Wednesday, April 1, 2009

Ann Porter, Nurse

Betty Baxter Anderson, il. Roberta Paflin
1942, Cupples & Leon Company

"Miss Porter, why are you entering nursing?"
Ann was prepared for the question, but it had come abruptly. She was determined not to falter. "At this time particularly," she said slowly and thoughtfully, "I think women should be of some value to the world. I don't want to be worthless. Trite as it sounds, I want to do my bit."

The time is 1942, during the Second World War, but Ann's comment has a more personal side. Yes, there is a desperate need for nurses both overseas and at home, but she has a more personal, secret reason for wanting to be of value. The chic, beautiful brunette startles her new friends at the nursing Training School with her wardrobe, her awkwardness with household chores, and her secrecy, but she's friendly and quickly forms good relations with sporty Texan Marge Nelson, shy Carol Kane, and handsome intern Robert Coran. She also forms a nasty enmity with scheming redhead Lita Wilson, who also wants Robert, and who quickly realizes Ann has something to hide.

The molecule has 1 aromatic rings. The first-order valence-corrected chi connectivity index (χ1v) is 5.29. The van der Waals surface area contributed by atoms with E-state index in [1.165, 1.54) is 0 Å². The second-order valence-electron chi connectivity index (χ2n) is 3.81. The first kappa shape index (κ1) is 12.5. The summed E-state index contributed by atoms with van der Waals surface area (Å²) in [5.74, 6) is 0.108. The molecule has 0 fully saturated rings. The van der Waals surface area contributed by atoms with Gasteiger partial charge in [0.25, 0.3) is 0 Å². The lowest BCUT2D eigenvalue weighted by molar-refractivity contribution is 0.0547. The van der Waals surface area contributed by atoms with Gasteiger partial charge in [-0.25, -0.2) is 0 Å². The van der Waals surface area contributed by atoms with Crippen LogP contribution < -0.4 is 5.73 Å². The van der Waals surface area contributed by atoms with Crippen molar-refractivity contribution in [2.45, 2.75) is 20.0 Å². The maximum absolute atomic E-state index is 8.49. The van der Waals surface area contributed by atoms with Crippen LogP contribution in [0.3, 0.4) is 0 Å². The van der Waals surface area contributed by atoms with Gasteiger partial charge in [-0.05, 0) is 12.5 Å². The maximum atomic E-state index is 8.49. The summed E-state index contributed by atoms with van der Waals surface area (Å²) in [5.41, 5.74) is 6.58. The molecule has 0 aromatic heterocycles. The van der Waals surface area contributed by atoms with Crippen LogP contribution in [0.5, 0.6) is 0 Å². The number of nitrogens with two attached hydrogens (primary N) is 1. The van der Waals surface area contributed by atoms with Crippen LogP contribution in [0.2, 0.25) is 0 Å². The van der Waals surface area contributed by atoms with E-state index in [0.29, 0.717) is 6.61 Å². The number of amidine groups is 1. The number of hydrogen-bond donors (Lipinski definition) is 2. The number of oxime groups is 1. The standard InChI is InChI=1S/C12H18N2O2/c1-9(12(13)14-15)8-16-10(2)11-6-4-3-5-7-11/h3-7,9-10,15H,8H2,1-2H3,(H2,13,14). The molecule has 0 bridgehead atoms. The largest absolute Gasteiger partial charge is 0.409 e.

Ann and Marge find an abandoned baby on the hospital doorstep, and take an interest in his fate as he's taken in and operated on for a clubbed foot. Junior, as the infant is dubbed, provides a link between Ann and Dr. Coran, a link encouraged by everyone but Lita and the strict no nurse/intern fraternization rules.

An interesting story with good pace and appealing characters. The writing is better than many series books, without being exceptional. Most notable lacks are very little sense of place, and some stilted dialogue. The mystery of who Ann is, and why she is hiding her identity, is fairly engrossing, but while the revelation is satisfactory, the wrap-up is not. One unique item is the mention of the Amana colonies near the nursing school, and the girls' visit there. And Anderson has a very nice talent for making domestic scenes warm and desirable. For example:

The thoughtful Winchesters had lit a fire in the little iron stove in the warming shack and left a plate of sandwiches and a thermos of hot coffee. "There's enough food for a half dozen," Ann thought. "It was certainly sweet of them."

About the author
An Iowa native who later moved to California. Anderson wrote twenty books for children and teens.

Other books by Author
Peggy Wayne: Sky Girl 1941
Connie Benton, Reporter 1941
Nancy Blake, Copywriter 1942
Julie Brent Of The WAAC 1943
Four Girls And A Radio 1944
Holly Saunders, Designer 1947

Children's Books
Secret Of The Old Books 1952
Curtain Call For Connie 1953
Adventures In 4H 1938
Alabama Raider 1957
Powder Monkey 1962